Open Access (OA) journals have made a massive impact in the world of academic publishing. A handful of such journals has grown into a massive range.
Much has been written about OA, the gold(authors pay the publication charges for their articles which are free to download) and green (authors can place a copy of their articles in pre-print or post-print format in online repositories operated by their universities or databases such as Arxiv, see more on the Romeo project) routes (see also Open access funding models), its power and the boycott of established publishers such as Elsevier, the Finch report and much more, see (OASIS, We neet to talk about kevin , er, open access etc.
Clearly OA is here to stay and has a lot of power- on average open-access articles are cited 176% more often than print/paid-subscription articles (see for example, bibliography on studies on impact of open access, Swan 2010). Is it then the path to information for all, the true access to knowledge for all?
At this point it is also worth mentioning that there are some very big discipline specific factors that affect OA journals. There are reports that compare Humanities and Social Sciences and Science (HSS) with Science, Technology and Medicine (STM) journals see for example this link.
I believe that open access to research is part of the story, not all of it.
The debate on OA has focused a lot (especially with regards to STM journals) on the benefits to readers. Implicit in this is the assumption that all authors have equal access to publication in OA journals.
I want to discuss this assumption.
As the number of open access journals, the frequency of issues and number of articles increase, the net effect is a massive information deluge that a reader cannot cope with. The result is that readers apply selection criteria to filter out and read some journals more regularly than others. Quality of articles, impact factors and citation rates influence the selection among other factors. Thus, not all quality work and journals get the same readership.
The knock-on effect is that authors increasingly want to publish in the journals that give their work the most impact. This means journals with higher citation rates and large impact factors, large readership, and strategic readers. The competition is for eyeballs and for article space in some of these highly prized open access journals.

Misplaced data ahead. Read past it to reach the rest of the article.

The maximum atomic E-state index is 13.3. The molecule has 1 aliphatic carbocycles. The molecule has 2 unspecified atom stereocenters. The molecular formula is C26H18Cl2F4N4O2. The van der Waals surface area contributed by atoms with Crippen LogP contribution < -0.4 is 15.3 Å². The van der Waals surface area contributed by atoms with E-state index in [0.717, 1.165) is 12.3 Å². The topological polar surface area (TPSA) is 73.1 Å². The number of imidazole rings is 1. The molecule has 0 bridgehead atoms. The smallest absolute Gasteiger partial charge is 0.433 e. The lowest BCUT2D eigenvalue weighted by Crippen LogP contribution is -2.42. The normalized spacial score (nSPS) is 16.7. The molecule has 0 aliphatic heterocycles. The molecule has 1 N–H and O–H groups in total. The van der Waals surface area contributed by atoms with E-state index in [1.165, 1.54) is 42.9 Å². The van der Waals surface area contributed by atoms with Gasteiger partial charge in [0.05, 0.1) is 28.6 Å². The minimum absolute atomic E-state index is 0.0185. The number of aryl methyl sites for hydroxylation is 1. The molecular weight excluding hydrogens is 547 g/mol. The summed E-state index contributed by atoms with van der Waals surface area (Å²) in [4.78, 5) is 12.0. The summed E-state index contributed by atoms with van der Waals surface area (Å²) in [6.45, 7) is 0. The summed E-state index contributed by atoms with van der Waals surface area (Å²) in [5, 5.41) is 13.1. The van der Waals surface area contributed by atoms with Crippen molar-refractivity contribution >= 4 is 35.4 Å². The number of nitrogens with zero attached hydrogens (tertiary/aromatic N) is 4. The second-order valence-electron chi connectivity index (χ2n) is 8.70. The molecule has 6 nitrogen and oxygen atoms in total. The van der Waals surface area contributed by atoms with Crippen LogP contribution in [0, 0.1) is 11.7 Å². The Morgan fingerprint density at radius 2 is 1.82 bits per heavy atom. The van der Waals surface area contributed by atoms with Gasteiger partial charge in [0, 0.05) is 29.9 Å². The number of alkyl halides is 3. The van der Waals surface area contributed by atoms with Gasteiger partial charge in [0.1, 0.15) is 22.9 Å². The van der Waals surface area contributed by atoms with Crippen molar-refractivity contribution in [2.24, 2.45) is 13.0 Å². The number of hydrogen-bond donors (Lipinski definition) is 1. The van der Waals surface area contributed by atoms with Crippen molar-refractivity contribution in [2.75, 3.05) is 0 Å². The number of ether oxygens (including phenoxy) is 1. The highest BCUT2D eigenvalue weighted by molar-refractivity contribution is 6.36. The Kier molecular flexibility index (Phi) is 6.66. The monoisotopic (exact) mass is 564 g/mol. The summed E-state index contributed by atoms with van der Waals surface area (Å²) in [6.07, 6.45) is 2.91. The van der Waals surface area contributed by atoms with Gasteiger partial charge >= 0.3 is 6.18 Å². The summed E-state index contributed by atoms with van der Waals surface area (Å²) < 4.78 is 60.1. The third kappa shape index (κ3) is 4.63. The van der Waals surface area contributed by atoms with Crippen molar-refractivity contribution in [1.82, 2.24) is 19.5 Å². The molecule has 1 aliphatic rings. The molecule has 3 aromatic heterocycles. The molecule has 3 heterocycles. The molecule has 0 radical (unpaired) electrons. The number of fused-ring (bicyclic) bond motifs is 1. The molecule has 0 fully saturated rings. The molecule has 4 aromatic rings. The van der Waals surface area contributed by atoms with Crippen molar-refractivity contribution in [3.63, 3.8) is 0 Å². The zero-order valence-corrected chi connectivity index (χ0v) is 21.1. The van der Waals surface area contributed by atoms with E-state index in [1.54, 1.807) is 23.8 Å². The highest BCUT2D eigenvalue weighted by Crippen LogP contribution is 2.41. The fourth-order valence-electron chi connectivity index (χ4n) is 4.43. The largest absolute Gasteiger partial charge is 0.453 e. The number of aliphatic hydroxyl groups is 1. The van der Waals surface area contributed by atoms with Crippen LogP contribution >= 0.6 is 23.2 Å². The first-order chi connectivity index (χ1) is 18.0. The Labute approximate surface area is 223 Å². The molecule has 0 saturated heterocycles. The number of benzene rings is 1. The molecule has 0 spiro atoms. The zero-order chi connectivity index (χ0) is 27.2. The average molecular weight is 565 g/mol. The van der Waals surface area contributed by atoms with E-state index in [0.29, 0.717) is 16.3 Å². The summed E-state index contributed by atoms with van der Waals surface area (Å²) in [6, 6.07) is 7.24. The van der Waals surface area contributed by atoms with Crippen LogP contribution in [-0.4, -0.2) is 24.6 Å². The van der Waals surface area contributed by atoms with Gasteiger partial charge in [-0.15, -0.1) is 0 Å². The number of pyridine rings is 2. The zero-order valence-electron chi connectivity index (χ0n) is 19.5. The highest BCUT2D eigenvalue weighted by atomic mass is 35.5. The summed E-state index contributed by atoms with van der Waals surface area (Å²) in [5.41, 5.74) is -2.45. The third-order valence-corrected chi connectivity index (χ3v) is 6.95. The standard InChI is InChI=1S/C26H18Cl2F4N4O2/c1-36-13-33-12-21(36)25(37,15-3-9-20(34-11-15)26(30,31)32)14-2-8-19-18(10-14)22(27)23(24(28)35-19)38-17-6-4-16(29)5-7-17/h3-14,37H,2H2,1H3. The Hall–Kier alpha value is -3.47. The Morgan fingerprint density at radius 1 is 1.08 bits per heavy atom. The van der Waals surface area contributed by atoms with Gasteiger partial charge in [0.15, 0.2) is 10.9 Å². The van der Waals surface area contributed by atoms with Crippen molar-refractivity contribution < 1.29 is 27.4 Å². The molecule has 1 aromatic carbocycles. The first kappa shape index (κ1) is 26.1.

This is where the issue of publication charges becomes crucial.
I take the example of my research area of Optics, in which the OA journals that figure in the top 20 (ranked by 5 year Impact Factor (IF)) are Optics Express (ranked 4 with 5 year IF=3.666), IEEE Photonics Journal (ranked 13 with IF=2.320), see Journal Citation reports. All the OA journals have publication charges. The minimum charges for Optics Express and IEEE Photonics Journal are over $1000 (see links to Optics Express publication fees, IEEE Photonics Journal charges).
Publication charges can price out researchers from
1. Individuals/small groups/universities with relatively modest funding
2. Researchers from poorer countries, currency conversion rates further exacerbate the pain
Though authors can still publish in the traditional journals that do not charge a publication fee and then make their work freely available through online repositories (the green route to OA), this has problems:
1. Difference in impact factors will still affect these authors when applying for grants, jobs, promotions etc., i.e. anything competitive where journal prestige and citations are important.
2. Its not completely certain their work will get the same attention (?) (if published in a non OA journal).
Consider for example: Optics Express has a higher number of total cites (54094, ranked 2nd by number of cites for all Optics journals and 5th by 5year IF) than its much older and also very prestigious sister journal Optics Letters (ranked 3rd by total number of cited-45759, and 7th by 5 year IF), even though Optics Express is only in its 20th year, while Optics Letters is in its 37th year of publication. Source: Journal Citation reports from Web of Science, figures taken on 5th October 2012.
3. Not all institutions worldwide have online repositories, or all disciplines suitable online archives
Thus the gold route to OA where the burden of publication charges is borne solely by the authors can also lead to inequality: some can afford to publish in the best OA journals, while some cant!
Can we afford this sort of inequality in research? Do we want it?
If we cant read the interesting, novel, unique work done by talented people from diverse backgrounds the entire research community would be poorer. We would all suffer in that if the quality of what we read is not the best possible, our own output cannot be the best possible.
To me this suggests that OA needs more work for it to truly serve the research community. We need to find a way to distribute the publishing costs so that deserving authors are not priced out of publishing and readers are not (as a result priced out) of reading such work.
 On his website librarian Micah VanderGrift quotes from a study by Suber and Sutton that 83% of OA journals by learned society publishers do not charge publication fees. This figure is an overview of OA journals across disciplines, hence the scenario could be very different for individual disciplines/areas.